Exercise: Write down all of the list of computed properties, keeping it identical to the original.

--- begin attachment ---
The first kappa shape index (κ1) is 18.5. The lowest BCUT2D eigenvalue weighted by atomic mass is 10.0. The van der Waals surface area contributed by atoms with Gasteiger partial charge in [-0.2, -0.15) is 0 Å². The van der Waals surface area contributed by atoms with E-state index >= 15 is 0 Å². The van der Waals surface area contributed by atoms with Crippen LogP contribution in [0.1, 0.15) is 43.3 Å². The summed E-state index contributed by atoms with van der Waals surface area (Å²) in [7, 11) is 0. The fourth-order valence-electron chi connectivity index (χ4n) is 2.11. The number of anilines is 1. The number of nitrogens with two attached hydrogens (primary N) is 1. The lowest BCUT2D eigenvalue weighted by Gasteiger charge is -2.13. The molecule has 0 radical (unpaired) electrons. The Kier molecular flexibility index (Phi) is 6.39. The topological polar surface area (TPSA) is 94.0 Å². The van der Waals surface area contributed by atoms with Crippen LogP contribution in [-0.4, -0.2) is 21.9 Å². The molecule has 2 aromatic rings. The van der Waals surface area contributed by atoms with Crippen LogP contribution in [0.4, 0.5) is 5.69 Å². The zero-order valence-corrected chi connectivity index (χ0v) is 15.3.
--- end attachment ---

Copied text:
The first kappa shape index (κ1) is 18.5. The lowest BCUT2D eigenvalue weighted by atomic mass is 10.0. The van der Waals surface area contributed by atoms with Gasteiger partial charge in [-0.2, -0.15) is 0 Å². The van der Waals surface area contributed by atoms with E-state index >= 15 is 0 Å². The van der Waals surface area contributed by atoms with Crippen LogP contribution in [0.1, 0.15) is 43.3 Å². The summed E-state index contributed by atoms with van der Waals surface area (Å²) in [7, 11) is 0. The fourth-order valence-electron chi connectivity index (χ4n) is 2.11. The number of anilines is 1. The number of nitrogens with two attached hydrogens (primary N) is 1. The lowest BCUT2D eigenvalue weighted by Gasteiger charge is -2.13. The molecule has 0 radical (unpaired) electrons. The Kier molecular flexibility index (Phi) is 6.39. The topological polar surface area (TPSA) is 94.0 Å². The van der Waals surface area contributed by atoms with Crippen LogP contribution in [-0.4, -0.2) is 21.9 Å². The molecule has 2 aromatic rings. The van der Waals surface area contributed by atoms with Crippen LogP contribution in [0.4, 0.5) is 5.69 Å². The zero-order valence-corrected chi connectivity index (χ0v) is 15.3.